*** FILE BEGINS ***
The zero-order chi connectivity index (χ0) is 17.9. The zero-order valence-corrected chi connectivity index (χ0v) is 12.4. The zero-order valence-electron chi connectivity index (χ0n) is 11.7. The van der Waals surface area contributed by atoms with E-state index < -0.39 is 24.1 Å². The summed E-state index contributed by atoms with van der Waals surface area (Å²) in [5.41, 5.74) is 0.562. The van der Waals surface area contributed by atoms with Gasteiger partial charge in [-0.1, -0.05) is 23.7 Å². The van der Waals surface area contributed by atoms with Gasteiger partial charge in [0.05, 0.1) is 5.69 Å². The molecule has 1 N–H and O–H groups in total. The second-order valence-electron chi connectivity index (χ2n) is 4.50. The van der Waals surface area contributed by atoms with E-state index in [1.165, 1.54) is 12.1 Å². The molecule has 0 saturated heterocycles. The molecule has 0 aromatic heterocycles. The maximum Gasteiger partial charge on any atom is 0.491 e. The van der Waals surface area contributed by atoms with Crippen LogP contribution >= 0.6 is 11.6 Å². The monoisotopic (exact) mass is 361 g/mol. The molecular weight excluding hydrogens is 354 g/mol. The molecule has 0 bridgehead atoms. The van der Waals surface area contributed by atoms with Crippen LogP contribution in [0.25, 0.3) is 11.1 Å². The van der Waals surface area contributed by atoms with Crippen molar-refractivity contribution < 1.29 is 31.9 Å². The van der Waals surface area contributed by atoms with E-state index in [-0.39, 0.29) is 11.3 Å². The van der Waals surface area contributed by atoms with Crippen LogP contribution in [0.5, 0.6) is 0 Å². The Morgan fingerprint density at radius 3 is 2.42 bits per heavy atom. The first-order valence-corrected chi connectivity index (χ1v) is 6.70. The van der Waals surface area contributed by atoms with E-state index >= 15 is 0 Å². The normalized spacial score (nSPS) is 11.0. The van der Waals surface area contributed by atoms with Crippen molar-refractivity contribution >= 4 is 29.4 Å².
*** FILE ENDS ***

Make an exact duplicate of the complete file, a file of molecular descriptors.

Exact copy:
The zero-order chi connectivity index (χ0) is 17.9. The zero-order valence-corrected chi connectivity index (χ0v) is 12.4. The zero-order valence-electron chi connectivity index (χ0n) is 11.7. The van der Waals surface area contributed by atoms with E-state index < -0.39 is 24.1 Å². The summed E-state index contributed by atoms with van der Waals surface area (Å²) in [5.41, 5.74) is 0.562. The van der Waals surface area contributed by atoms with Gasteiger partial charge in [-0.1, -0.05) is 23.7 Å². The van der Waals surface area contributed by atoms with Gasteiger partial charge in [0.05, 0.1) is 5.69 Å². The molecule has 1 N–H and O–H groups in total. The second-order valence-electron chi connectivity index (χ2n) is 4.50. The van der Waals surface area contributed by atoms with E-state index in [1.165, 1.54) is 12.1 Å². The molecule has 0 saturated heterocycles. The molecule has 0 aromatic heterocycles. The maximum Gasteiger partial charge on any atom is 0.491 e. The van der Waals surface area contributed by atoms with Crippen LogP contribution >= 0.6 is 11.6 Å². The monoisotopic (exact) mass is 361 g/mol. The molecular weight excluding hydrogens is 354 g/mol. The molecule has 0 bridgehead atoms. The van der Waals surface area contributed by atoms with Crippen LogP contribution in [0.25, 0.3) is 11.1 Å². The van der Waals surface area contributed by atoms with Crippen molar-refractivity contribution < 1.29 is 31.9 Å². The van der Waals surface area contributed by atoms with E-state index in [-0.39, 0.29) is 11.3 Å². The van der Waals surface area contributed by atoms with Crippen LogP contribution in [0.5, 0.6) is 0 Å². The Morgan fingerprint density at radius 3 is 2.42 bits per heavy atom. The first-order valence-corrected chi connectivity index (χ1v) is 6.70. The van der Waals surface area contributed by atoms with E-state index >= 15 is 0 Å². The normalized spacial score (nSPS) is 11.0. The van der Waals surface area contributed by atoms with Crippen molar-refractivity contribution >= 4 is 29.4 Å².